Joshua Nguyen

Afternoon with the penguins

The students were rushed by Chilean special forces in riot gear from different directions.  In these moments, I ran with the students, dodging the tear gas canisters, the water cannons and police batons. Running trumped curiosity.

I opted out of a few scheduled meetings to join the first protest of the school season last Thursday, interested to see what the situation was like on the ground.  I’m familiar with the orderly protests in the US, so the devolution of the organized marches in the early morning to violent scrimmages by mid-morning was scary, thrilling and filled with thoughts like “WTF am I doing here” and “what a stupid gringo I am”.  

I was on the margins of the protests. I didn’t see the special units storm the university and I didn’t see the more violent arrests. Throughout the morning, the students tried to take the main avenues around the central Plaza Baquedano by banding together to create groups of marchers. The authorities responded with force and pushed them into the tiny arteries around the Universidad Catolica and the Servicios Centrales Universidad. Their aim was to bust any pockets of kids that could organize into a march.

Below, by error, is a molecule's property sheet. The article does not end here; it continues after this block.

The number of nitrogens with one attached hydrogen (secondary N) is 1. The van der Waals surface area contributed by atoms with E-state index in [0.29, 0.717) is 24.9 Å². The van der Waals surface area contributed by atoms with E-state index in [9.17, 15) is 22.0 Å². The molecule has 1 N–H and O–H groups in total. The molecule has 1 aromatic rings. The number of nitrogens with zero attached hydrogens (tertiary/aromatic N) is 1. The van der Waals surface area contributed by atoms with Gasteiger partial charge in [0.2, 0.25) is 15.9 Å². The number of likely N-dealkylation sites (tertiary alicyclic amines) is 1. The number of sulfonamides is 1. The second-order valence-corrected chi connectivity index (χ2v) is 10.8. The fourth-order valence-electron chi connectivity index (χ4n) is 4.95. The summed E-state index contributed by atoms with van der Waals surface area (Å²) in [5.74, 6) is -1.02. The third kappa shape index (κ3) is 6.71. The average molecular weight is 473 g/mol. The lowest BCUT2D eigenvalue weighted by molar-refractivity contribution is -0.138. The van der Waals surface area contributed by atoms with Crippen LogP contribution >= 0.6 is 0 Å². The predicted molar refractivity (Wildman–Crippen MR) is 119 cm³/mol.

In one of these moments when the day seemed normal – old women walked to cafes, girls ate at food carts and men sat smoking – it got crazy. A ‘skunk’ – an armored car that sprays tear gas – crawled around the park. The kids, feeling provoked or wanting to provoke, sprinted to the van fistfuls of rocks and debris. Huge rocks the size of Coke cans.  They shouted and jeered. They chased the skunk, peeling off around the corner. We all breathed in relief.

About twenty cops in riot gear – it seemed like fifty in the melee – sprinted into view from the alleys surrounding and park. They appeared like movie special effects and rushed the students, waving their batons, dragging twos and threes by their shirts beyond view and lobbing tear gas canisters at groups of kids running in all directions.  I turned and ran blindly – almost ran into a phalanx of cops behind a wall of smoke until the guy I was with shouted me for me to turn away. Everything was noisy and in slow motion and crazy fast at the same time. It was over in 45 seconds.

The protests were more disorganized than usual, I was told, because the university students, organized around leaders and units, were not yet part of this first protest.  It was the high school kids, the Penguins, that amassed for this initial surge and they were less prone to order.

By the early afternoon, the protests had died out, and I went back to the world of meetings (including one with Giorgio), taxis and hotels. It’s very surreal. A normal day coexisted with smoke and violence.  I’m still processing it.